Forty-year-old Lalitha got married at the age of thirty. Not quite the average age to get married in villages in the Himalayan Kumaon region where she lives. But earning a good income at Women on Wings’ partner Avani positively ‘delayed’ her marriage at least ten years. At seventeen Lalitha started working at Avani, right after finishing the 12th class Standard.
Strong sense for independence
Lalitha was happy to talk to the Women on Wings’ team that was working at Avani’s campus last May on reviewing the social enterprise its business strategy post the pandemic. As a girl, Lalitha already had a strong sense for independence, and she had dreamt of learning to drive a car herself and become a policewoman. When a team of Avani came to her village to install solar panels some twenty years ago, she came to know all about the work Avani is doing. Avani works in over hundred villages in the Kumaon region in the lower foothills of the Himalayas with activities that focus on livelihood generation through revival of traditional crafts, appropriate technology, and farm-based activities. The core of all activities is women’s empowerment, natural resource management and respect for traditional knowledge. After successfully passing her exams of 12th class Standard, Lalitha joined Avani as a weaver in its weaving unit.
New skills add to self-confidence
At Avani, she got and took the opportunity to further develop her knowledge and skills. So next to weaving which already gave her great joy, Lalitha has learnt about supervision, leadership, and computer skills as well. Gaining so many new skills, added to her confidence and independence. Seeing Lalitha’s happiness coming from her self-sufficiency, made her parents decide that they would not push her into what would be the local tradition; an arranged marriage before the age of twenty. Said Lalitha smiling: “I got married when I was thirty years old. I have a love cum arranged marriage. I remember my wedding day very well, I was very happy, but also I felt jitters.” After marriage, initially she lived with her husband’s family. According to ruling customs, women mostly leave their parents’ house after marriage and start living at their in-laws’.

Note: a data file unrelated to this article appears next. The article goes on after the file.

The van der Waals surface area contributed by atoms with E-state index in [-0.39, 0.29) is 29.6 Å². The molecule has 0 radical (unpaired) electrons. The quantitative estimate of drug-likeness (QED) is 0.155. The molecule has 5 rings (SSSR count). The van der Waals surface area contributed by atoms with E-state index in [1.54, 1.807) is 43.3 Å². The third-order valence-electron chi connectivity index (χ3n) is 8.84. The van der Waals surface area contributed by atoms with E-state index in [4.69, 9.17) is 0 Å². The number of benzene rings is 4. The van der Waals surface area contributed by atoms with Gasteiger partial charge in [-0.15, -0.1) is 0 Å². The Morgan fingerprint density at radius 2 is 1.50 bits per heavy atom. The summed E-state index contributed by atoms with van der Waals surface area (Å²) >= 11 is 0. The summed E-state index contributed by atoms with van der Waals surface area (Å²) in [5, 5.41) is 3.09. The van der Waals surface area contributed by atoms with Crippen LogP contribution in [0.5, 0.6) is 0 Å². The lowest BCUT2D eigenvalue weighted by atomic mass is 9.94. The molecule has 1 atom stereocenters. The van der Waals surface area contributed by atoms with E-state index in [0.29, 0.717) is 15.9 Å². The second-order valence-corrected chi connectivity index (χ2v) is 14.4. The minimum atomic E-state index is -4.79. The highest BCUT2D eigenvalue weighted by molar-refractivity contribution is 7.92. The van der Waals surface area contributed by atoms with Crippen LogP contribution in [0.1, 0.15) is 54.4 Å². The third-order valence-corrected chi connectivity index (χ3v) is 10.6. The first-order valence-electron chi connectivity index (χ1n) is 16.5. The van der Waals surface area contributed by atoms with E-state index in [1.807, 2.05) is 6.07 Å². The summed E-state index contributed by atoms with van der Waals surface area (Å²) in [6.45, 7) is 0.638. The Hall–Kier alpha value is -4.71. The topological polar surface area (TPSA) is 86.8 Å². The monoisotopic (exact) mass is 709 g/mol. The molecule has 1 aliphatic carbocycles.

Providing for family
The happily married couple became proud parents of one daughter. But then Lalitha’s husband got paralyzed which totally turned their lives upside down. And again against local traditions, Lalitha’s elder sister and her husband took them in and they started living together. Continues Lalitha: “My work at Avani not only makes me happy because of the independence it brings, but also because my income provides a good education for my daughter and medicines for my husband. I have complete control over my earning. Today I have no more dreams for myself, but I do dream of a good future for my daughter. My husband mostly stays at home, but I am happy when he can do little work every now and then.” Her husband is very supportive, happy and proud that his wife can earn for the family.
The impact of Lalitha’s work does not stop at her family’s house. As a role model to other women in her community she certainly impacted them as well as their daughters. Many other women now see the importance of educating their daughters. And school dropout girls who mostly used to get married at the age of 16-17, now found an earning opportunity in their villages which makes them marry at a later age.
The Women on Wings’ team is very grateful for Lalitha’s openness. When asking her a final question about if the pandemic had affected her family, Lalitha happily replies: “Nobody got corona in my family, and we had sufficient income with the help of Avani and farming. We’re all good and looking at a brighter future.”